Hannah was called out to tend to the injured at a blast at Orient Wharf in Wapping on 13 March 1941. As she was working another blast blew her off the steps of the shelter. As she tried to get up she realised that one of her ankles was badly injured. Unperturbed she bandaged it and carried on tending to the injured. She carried on for four hours until all of the injured were taken hospital. One further bomb only landed twenty yards from her. It was only later that it was discovered that the ankle was broken. For her bravery at Orient Wharf, Hannah was awarded the George Medal by King George VI. She was a local heroine and it was now the people of Wapping and Shadwell gave her the title of “The Angel of Cable Street.”
In 1942 Hannah joined the Indian Army Medical Corps with the rank of Captain. She spent much of the early part of her time in Assam treating the wounded and sick soldiers who had retreated following the Japanese Army’s advances in Burma. As well as wounds there were diseases such as Malaria and Typhoid to be dealt with. She didn’t only devote her time to the Army, but also to the local victims of the war and the multitude of refugees fleeing the conflict. One respite for Hannah was that she was able to meet up with brother David and sister Rebecca who were also both with the RAMC in India.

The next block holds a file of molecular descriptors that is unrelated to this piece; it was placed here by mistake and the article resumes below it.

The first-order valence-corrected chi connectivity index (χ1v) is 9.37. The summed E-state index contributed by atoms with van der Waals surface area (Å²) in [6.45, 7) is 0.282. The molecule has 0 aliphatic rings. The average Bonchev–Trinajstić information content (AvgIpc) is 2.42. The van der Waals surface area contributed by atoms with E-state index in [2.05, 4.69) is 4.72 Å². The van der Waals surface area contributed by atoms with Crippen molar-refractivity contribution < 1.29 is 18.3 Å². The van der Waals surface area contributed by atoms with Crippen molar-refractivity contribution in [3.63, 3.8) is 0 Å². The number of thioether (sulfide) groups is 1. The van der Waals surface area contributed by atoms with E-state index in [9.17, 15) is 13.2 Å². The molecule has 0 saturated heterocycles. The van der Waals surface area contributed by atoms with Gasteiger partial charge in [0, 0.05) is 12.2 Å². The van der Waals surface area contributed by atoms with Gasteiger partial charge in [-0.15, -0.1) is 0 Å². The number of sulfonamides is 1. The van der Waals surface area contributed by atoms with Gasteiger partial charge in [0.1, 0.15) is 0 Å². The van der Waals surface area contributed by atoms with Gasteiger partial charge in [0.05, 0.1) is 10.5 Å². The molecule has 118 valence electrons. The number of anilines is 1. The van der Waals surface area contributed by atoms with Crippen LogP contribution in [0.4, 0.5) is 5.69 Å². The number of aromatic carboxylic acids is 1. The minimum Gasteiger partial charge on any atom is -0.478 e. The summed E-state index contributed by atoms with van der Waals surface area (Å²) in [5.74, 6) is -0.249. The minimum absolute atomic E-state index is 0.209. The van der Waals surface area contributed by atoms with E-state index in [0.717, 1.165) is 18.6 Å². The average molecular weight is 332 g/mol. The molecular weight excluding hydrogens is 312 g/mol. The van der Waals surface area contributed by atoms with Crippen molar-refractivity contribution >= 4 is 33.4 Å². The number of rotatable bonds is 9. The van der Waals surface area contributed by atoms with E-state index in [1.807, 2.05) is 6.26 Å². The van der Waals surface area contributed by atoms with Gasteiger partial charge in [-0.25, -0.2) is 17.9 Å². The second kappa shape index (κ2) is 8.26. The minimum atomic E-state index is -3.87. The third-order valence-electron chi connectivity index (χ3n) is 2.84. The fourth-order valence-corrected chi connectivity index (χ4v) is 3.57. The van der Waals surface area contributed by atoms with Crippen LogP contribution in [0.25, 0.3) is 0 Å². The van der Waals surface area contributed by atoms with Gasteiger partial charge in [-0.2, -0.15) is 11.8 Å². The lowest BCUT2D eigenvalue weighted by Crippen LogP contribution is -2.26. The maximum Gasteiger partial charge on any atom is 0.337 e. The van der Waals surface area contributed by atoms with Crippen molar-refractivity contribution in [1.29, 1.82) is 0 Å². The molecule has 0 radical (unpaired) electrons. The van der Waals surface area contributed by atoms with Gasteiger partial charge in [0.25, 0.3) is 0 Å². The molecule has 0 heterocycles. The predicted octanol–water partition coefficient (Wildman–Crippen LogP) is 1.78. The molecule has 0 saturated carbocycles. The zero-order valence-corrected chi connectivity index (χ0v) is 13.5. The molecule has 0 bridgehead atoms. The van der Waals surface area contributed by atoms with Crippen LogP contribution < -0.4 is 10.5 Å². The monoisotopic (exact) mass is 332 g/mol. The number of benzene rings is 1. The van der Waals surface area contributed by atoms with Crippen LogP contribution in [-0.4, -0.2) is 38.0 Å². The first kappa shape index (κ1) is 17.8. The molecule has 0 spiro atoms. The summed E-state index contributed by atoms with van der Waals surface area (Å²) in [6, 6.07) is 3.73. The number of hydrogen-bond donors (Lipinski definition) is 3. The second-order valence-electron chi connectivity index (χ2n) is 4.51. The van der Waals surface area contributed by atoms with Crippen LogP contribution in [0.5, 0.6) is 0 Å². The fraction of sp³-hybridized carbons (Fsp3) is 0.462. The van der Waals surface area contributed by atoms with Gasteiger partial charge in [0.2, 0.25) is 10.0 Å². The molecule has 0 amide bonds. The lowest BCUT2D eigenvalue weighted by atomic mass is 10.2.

One of the tragedies caused by the war in this part of the world was a rice crop failure in 1944. The local farmers would sell their rice crops without keeping any back for themselves. The failure meant that the government had no reserve stock and the people starved. Hannah and her medical colleagues worked tirelessly with the many illnesses that the starvation brought
Hannah was awarded the MBE in the 1945 honours list. She wrote to the Palace explaining that she was too busy to come along and collect the award and asked that they post it to her.
Hannah returned to her practice in Cable Street in 1946. Times were still hard with rationing still in force. However the birth of the National Health Service in 1948 did bring some relief to the long-suffering poor of the country.
Hannah harboured no secret of her desire to retire to her spiritual home, Israel. Brother David had retired there and having bought a plot of land in Caesarea, Hannah retired there herself in 1964. This followed a farewell party for Hannah at the Bernhard Baron Settlement on 24 March 1964 and the presentation of a cheque to spend in her new country.
Once settled in Israel Hannah became restless and started work at the clinic at Baka-el-Garbiya near her home; treating Arabs and Jews alike. She worked on for another twenty years before ill health caught up with her. Hannah died peacefully in a retirement home on 11 July 1987. She is buried in Hadera Cemetery.
Hannah Billig, The Angel of Cable Street, Rosemary Taylor - Privately Published 1996
British Medical Journal - Volume 295
Hackney Gazette - numerous issues
East London Advertiser - numerous issues